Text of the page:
What ‘Spotlight’ got right: Newsroom desks


My old desk at the Record-Eagle on a relatively organized day

Newsrooms are wild, wonderful places. Reporters’ desks? Often more wild than wonderful. Every newsroom I’ve worked in has had reporters who keep their desks tidy and organized. Then, there’s those of us who, well, don’t. But, I promise you I know where (almost) everything is.

The stacks of old newspapers, heaping piles of notebooks, and reams of paper are yet another thing this year’s Academy Award-winning film Spotlight, set in the Boston Globe newsroom, got right:

mess script

An excavation of many newsroom desks would reveal layers of stuff that reporters can’t seem to part with: Old credentials, name tags, dusty Rolodexes full of soft-cornered business cards with precious cell phone numbers, directories, old phone books, maps, Post-It notes, coffee cups, coffee-stained press releases, letters from irate readers, letters from prisoners, and that one letter you got that one time from a happy reader.

Maybe it’s because our job is to observe and bear witness, record and report, but I’ve never been in a workplace with such a high percentage of pack rats as a newsroom. We’re collectors– of stories and sources, facts and artifacts. And paper– mounds and mountains of scratch pads and notepads, last millennium’s newspapers and this week’s pay stub.

Plus, you never know when someone might dispute your story or question your data. Nothing says vindication like a decade-old primary source saved from the scrap heap.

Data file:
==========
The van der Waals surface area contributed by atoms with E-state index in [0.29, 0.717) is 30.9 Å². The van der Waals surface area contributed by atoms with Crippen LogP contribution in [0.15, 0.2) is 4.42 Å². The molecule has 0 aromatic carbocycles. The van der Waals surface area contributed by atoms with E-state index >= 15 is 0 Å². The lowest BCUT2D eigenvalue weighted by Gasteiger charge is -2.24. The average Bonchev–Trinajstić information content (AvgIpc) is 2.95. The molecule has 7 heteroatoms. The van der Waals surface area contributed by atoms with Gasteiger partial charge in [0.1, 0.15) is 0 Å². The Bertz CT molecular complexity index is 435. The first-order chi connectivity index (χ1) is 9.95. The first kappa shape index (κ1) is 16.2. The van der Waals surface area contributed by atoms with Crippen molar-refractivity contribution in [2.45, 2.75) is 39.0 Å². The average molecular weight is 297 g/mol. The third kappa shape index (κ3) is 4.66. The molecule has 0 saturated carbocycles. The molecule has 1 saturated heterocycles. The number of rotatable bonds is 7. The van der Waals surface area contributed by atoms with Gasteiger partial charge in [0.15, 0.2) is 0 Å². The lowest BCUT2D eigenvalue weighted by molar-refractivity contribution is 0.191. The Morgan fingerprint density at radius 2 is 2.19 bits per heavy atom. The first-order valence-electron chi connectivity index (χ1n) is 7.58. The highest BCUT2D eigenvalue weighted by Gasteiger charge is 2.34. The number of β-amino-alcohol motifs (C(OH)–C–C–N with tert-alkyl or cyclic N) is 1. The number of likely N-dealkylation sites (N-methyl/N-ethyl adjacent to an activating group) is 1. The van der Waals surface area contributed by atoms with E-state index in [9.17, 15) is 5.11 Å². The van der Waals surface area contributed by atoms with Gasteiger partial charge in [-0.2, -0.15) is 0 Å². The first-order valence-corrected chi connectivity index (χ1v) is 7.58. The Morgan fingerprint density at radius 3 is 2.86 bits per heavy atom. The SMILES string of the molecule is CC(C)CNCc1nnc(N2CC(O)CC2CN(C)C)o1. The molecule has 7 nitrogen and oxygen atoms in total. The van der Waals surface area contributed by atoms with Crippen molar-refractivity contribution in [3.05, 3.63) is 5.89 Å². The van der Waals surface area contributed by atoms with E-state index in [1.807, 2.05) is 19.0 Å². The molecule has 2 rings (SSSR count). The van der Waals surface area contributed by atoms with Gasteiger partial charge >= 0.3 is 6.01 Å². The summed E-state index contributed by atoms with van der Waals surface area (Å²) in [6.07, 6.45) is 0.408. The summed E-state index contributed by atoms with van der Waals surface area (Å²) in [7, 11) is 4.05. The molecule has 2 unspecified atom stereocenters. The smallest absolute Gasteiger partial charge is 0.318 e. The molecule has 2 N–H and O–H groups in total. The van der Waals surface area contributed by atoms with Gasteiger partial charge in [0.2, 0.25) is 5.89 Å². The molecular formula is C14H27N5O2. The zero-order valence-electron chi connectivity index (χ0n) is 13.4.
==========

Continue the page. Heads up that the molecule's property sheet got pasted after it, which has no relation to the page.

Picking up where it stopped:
My most cherished desk accessory is a large metal sphere made from the coils of hundreds of spines of notebooks. I inherited it after much badgering when my friend, a former features reporter, retired. An avid recycler, she had painstakingly ripped the coils from her notebooks and used them to craft an increasingly bigger and bigger orb. When the ball was bequeathed last fall, she estimated it was built from eight years worth of notebooks — notebooks filled with observations, interviews, and quotes  that were poured out into hundreds of stories and read by thousands of subscribers.



Every couple of months or so, I dig through my drawer where I stash my old notebooks. I check to make sure that I’ve filled both sides of every sheet. Then, I rip out the inky insides, save the coils, and wind them around the notebook ball. My colleagues occasionally stop by my desk with fistfuls of spiraling metal to add to the sculpture, which is currently about the size of a volleyball and also serves as a plant stand for a few fake flowers.

Looking at it every day, standing sentry at the corner of my desk, it acts as a reminder of all the many, many stories newspapers have told and all the many, many more we have to share. So, nope. I’m not throwing it away and this is about as  clean and organized as my work desk gets.

Ten swoonworthy Toledo outdoor art pieces

It’s finally warm in Ohio, and that means adventuring around Toledo by bike. This week, I pumped up my winter-flattened Amsterdam Electra’s tires and pedaled over to ten of my favorite outdoor murals and sculptures that are scattered around Uptown, downtown and Old South End. This roughly 10-mile art loop is a fun way to get a little exercise, sunshine, and inspiration.